- The three feedstocks (two biochar/bedding blends and one bedding control) will be moved to the composting study to determine biochar effects on compost. Bedding will be combined at a 50% (v/v) rate with other feedstocks in 1.7 cubic meter composting vessels and composted until maturity. Compost from each vessel will be analyzed using standard compost evaluation (moisture content, total N, total C, and other plant macro- and micro-nutrients). The process will be repeated 2 additional times and each of the three composts from three compost periods will be homogenized and stored until amended to soil.
- For the on-farm field experiments and prior to amendment, soils at each farm will be sampled to a depth of 15 cm and analyzed to identify obvious deficiencies or imbalances (e.g., pH); if necessary, soils will be amended accordingly (WSU researchers).
- In a randomized complete block design with four replications, the three compost products, and each of the two biochars, as-is (6 treatments, including a control), will be amended to research plots (3m x 3m) at Helsing Junction (24) and Lopez Harvest farms (24) and then tilled to a depth of 15 cm. To equalize the amount of C that is added across treatments, an application rate that is equal to 10 Mg C ha -1 will be used as the target rate which, will be calculated following compost analysis.
- To evaluate treatment effects on crop yield, research plots at each farm will be cropped to cabbage and prior to harvest, biomass from two, 1 m length sections (~ 20 plants) will be collected, counted, and then weighed. The average of the two measurements will be taken as yield (WSU researchers).
- Prior to amendment and approximately one to two months prior to harvest, soils from both sites will be collected to a depth of 15 cm, incubated for 4 days and analyzed for CO2 concentration, a reliable estimate of soil microbial activity and physical availability of carbon compounds. In addition, soils will also be analyzed for permanganate oxidizable carbon (POXC), a good indicator of C storage potential. Both methods are included as soil health indicators in the NRCS draft technical note for 2018 (WSU researchers).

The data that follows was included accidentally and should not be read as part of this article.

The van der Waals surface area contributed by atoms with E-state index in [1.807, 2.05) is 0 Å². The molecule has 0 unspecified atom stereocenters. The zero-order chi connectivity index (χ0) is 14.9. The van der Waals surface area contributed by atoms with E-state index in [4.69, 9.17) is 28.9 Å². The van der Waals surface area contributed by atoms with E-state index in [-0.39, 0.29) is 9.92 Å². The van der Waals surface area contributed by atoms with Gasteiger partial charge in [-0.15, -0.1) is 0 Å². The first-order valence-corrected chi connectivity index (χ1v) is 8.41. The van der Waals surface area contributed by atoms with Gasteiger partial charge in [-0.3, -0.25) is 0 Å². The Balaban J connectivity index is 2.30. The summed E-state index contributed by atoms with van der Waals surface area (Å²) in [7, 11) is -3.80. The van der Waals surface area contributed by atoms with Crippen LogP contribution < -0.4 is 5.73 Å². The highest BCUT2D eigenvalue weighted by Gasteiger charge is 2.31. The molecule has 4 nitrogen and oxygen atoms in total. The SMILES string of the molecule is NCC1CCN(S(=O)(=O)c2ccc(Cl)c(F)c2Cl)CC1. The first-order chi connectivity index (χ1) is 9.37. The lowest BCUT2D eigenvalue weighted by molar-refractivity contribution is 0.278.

- At the end of the growing season, to evaluate soil fertility, soils from all research plots will be collected and analyzed for pH, cation exchange capacity, total N, total C, and plant available N forms (ammonium and nitrate) (WSU researchers).
- The on-farm field trials are both replicated, designed experiments; the 6 treatments combined with the two soil C experiments (i.e., incubation and POXC) will help to elucidate how biochar affects existing C mechanics and thus, potential C sequestration.
- To promote the project, a brief presentation will be communicated to attendees at the Washington Organic Recycling, or Tilth Alliance, conference in the fall of 2019 and 2020.
- In 2021, the San Juan Agricultural Summit will be used as the venue for educational outreach to local farmers, and others, interested in the use of biochar. Preliminary results from the biochar/bedding experiment and the co-compost field trials should be available by this time.
- Building off the interest created at the San Juan Agricultural Summit, Helsing Junction farm in collaboration with Midnight’s and Lopez Harvest farms, will host an on-farm workshop late in the Spring of 2021 that will specifically target regional farmers, researchers and extension professionals. By this time, most data will be analyzed (e.g., survey and soil evaluations) which will allow researchers to make appropriate recommendations for effective communication strategies and on-farm use. Full results will be communicated at the Oregon Small Farms conference in February of 2022.
Educational & Outreach Activities
The project began in early December and Nathan Stacey and Doug Collins have been able to integrate descriptions of to-date, research work into two presentations. Nathan Stacey described the project at the 2020 San Juan Island Agricultural Summit, where a portion of the research is located, and Doug Collins illustrated the research in one talk at the United States Composting Council annual conference and trade show.
As mentioned above, our collaborator, Midnight’s Farm publishes a marketing and informational email newsletter where a detailed description of the project was written and communicated to recipients.
Future outreach includes highlighting the project at a regional Soil Health workshop located at Finn River farms – another collaborator – and describing the project and preliminary data at farm walk sometime during the spring. However, at the time of this reporting, the COVID-19 pandemic is having considerable impact on our ability to meet in groups. As the situation evolves, we continue to re-schedule planned events or move to virtual delivery.